• 5 out of 5 stars
  • Fantastic addition to audio library!

  • By deb on 05-30-18

Fantastic addition to audio library!

Overall
5 out of 5 stars
Performance
5 out of 5 stars
Story
5 out of 5 stars

Reviewed: 05-30-18

Consider that Smedley D. Butler wrote this short book in 1935 while listening to this selection. Sure seems like it is so relevant to current events.

I am so pleased to find this book available in audio format when it was only a week or so ago that I saw it mentioned in an older book I was reading. Thanks for the narration and audio publication.

1 of 1 people found this review helpful

  • Great Australian World War II Stories

  • By: John Gatfield
  • Narrated by: Jim Daly
  • Length: 11 hrs and 8 mins
  • Unabridged
  • Overall
    3.5 out of 5 stars 2
  • Performance
    4 out of 5 stars 1
  • Story
    5 out of 5 stars 1

From the annals of the RSL come these riveting true stories, written by a host of ordinary Australians - diggers, POWs, nurses, entertainers, sailors, airman and many more - that capture the impact of war on those who took part. With eyewitness accounts ranging from the Fall of Singapore to the Kokoda Track and from Europe to the Middle East, these stories bring the Australian experience of the Second World War to life with humour, pathos and vivid detail. 

  • 4 out of 5 stars
  • Short stories both serious and amusing!

  • By deb on 05-30-18

Short stories both serious and amusing!

Overall
4 out of 5 stars
Performance
4 out of 5 stars
Story
5 out of 5 stars

Reviewed: 05-30-18

These short stories from Australians involved in World War II are the sort of serious or amusing anecdotes everyone might wish they had heard from their fathers or mothers, uncles or cousins, no matter which country you are from. There are enough details for the events, locations, or ships that more information can be researched for anyone who wants to know more. I really enjoyed these stories and commend the author for taking the time to highlight these people.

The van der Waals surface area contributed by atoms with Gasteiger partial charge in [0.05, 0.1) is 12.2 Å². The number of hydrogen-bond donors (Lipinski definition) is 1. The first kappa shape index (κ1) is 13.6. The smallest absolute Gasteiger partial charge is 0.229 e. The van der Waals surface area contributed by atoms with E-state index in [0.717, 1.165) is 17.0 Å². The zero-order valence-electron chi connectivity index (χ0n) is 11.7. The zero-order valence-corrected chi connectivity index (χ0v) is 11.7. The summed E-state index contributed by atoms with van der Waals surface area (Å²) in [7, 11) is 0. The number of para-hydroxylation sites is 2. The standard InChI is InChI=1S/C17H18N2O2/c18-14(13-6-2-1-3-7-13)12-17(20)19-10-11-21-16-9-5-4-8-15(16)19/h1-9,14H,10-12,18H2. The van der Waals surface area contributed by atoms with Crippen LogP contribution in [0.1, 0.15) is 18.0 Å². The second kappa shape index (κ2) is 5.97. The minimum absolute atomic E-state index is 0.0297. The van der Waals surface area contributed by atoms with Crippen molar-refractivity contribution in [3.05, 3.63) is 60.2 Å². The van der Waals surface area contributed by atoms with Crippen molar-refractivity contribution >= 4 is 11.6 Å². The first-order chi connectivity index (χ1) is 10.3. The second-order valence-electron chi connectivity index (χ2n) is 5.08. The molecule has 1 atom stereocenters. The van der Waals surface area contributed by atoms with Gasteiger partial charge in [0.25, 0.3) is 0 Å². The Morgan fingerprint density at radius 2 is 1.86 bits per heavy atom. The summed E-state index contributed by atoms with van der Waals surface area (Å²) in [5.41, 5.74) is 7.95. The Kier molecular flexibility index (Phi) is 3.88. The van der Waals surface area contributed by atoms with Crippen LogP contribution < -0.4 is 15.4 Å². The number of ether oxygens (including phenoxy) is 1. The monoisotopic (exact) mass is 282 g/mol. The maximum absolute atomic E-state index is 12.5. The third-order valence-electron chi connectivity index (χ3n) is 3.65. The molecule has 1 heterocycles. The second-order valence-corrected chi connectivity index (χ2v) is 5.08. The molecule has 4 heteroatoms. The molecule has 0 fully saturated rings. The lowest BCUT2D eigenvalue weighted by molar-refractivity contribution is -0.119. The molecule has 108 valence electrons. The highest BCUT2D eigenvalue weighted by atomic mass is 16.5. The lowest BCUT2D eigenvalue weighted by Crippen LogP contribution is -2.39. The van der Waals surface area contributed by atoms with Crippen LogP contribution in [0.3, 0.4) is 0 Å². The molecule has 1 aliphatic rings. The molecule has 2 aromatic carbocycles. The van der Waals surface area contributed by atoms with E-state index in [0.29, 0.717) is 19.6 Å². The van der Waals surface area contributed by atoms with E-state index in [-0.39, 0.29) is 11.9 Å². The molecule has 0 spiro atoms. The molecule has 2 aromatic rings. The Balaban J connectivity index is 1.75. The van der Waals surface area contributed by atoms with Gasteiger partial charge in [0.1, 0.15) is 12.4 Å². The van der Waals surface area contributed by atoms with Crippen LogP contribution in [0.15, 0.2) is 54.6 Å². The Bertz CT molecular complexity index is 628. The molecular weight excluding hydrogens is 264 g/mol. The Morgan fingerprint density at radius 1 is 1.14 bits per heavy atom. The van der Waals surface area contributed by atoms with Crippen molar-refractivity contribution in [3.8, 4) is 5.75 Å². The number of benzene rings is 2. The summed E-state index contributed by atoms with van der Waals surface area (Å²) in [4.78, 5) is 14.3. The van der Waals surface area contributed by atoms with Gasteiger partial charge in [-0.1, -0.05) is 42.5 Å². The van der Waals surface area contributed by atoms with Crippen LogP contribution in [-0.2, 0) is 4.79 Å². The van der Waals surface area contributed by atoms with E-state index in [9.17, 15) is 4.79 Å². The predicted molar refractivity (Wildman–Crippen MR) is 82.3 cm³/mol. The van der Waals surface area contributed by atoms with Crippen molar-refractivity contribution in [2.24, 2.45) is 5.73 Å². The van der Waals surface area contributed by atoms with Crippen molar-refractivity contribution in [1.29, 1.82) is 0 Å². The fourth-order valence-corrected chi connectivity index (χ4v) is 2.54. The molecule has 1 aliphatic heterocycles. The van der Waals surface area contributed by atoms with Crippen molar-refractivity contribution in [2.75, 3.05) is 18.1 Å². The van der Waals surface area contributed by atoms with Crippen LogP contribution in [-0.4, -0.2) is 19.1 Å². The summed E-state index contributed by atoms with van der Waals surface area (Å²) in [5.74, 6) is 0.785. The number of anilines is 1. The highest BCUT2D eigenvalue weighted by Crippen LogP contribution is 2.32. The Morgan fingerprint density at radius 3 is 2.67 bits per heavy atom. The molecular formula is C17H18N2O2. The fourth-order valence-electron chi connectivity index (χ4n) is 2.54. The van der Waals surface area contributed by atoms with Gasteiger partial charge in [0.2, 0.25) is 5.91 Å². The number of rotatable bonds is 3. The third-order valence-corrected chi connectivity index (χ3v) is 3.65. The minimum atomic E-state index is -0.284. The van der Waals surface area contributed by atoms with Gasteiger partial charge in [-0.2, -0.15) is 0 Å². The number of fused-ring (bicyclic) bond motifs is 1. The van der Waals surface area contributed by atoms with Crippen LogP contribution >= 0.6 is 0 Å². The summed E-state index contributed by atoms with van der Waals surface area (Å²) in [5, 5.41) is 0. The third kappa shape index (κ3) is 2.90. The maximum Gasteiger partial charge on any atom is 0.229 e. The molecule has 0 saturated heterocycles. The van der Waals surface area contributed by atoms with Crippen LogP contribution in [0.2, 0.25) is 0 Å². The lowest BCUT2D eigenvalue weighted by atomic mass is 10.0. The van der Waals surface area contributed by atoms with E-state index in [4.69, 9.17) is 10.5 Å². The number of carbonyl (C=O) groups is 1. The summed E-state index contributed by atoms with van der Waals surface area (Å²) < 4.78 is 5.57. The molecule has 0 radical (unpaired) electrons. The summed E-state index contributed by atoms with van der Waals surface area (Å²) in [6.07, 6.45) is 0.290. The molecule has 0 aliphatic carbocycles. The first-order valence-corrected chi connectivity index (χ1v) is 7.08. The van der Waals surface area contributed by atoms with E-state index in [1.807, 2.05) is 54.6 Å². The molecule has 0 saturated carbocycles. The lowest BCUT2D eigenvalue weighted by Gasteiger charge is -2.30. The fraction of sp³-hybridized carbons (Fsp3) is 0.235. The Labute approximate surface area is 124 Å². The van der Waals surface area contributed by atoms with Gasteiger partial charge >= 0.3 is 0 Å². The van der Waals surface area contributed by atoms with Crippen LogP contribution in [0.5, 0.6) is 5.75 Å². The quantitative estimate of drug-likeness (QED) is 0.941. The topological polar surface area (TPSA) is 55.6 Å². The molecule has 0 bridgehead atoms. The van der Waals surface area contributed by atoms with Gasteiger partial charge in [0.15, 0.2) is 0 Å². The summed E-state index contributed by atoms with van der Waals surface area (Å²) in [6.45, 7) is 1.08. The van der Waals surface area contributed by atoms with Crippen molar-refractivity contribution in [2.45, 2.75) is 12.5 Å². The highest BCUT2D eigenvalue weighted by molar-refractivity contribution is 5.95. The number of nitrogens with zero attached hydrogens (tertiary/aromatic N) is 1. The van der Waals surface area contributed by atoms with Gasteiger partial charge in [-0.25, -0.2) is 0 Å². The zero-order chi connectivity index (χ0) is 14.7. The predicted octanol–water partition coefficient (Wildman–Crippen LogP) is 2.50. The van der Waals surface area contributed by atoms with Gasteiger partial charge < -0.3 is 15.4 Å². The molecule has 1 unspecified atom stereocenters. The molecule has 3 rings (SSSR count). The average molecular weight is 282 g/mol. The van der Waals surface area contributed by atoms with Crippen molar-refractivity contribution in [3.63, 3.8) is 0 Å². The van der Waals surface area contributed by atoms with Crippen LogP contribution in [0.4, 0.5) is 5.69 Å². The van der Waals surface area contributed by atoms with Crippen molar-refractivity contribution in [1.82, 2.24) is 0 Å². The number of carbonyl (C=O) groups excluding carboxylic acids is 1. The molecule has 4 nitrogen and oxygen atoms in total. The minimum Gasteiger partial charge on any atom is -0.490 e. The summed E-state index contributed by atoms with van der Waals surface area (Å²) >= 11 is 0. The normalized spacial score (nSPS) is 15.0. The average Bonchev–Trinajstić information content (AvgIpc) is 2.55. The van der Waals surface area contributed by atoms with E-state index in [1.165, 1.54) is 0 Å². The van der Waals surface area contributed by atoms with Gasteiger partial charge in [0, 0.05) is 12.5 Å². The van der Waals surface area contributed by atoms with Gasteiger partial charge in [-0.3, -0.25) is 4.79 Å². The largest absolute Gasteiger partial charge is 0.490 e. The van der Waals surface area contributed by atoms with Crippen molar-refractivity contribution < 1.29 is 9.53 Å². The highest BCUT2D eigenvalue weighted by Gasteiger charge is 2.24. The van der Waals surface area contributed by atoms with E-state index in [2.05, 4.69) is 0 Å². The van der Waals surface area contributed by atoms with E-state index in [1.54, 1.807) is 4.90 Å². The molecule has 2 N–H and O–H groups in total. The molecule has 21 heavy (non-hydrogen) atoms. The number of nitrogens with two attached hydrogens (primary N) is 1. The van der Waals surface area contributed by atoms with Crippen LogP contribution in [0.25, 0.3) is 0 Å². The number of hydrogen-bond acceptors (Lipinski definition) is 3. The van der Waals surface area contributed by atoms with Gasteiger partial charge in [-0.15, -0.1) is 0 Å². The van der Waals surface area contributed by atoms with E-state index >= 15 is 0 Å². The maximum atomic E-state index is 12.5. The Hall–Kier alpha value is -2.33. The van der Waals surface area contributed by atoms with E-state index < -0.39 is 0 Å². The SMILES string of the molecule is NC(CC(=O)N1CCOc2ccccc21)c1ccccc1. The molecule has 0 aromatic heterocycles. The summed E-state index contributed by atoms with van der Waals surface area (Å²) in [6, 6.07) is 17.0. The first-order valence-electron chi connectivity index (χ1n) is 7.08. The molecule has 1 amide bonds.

• Leftover in China

  • The Women Shaping the World's Next Superpower
  • By: Roseann Lake
  • Narrated by: Janet Song
  • Length: 8 hrs and 1 min
  • Unabridged
  • Overall
    4 out of 5 stars 13
  • Performance
    3.5 out of 5 stars 10
  • Story
    4.5 out of 5 stars 10

Forty years ago in China, marriage was universal, compulsory, and a woman's only means to a livelihood. Enter the one-child policy, which despite its horrors, resulted in China's first generations of urban only-daughters - girls who were raised without brothers and pushed to study, achieve, and succeed as if they were sons. Fast forward to the present, where in an urbanized economic powerhouse, enough of these women have decided to postpone marriage - or not marry at all - to spawn a label: "leftovers". Unprecedentedly well-educated and goal-oriented, they struggle to find partners.

  • 5 out of 5 stars
  • A great book for both Women and Men

  • By GAM on 02-24-18

Excellent Choice!

Overall
5 out of 5 stars
Performance
5 out of 5 stars
Story
5 out of 5 stars

Reviewed: 03-11-18

The women and issues the author wrote about from China are very interesting and how current employment and family life have been impacted by the one-child policy are very well explained. I appreciate that Roseann Lake even explained some of the similarities and differences with Japan, South Korea, and other locations for the women in higher education and the workforce. This book really is not just for women to read, since men could learn some things about how central planning can really impact very basic life choices. The book was an excellent choice for a Saturday listen! Do not miss this one.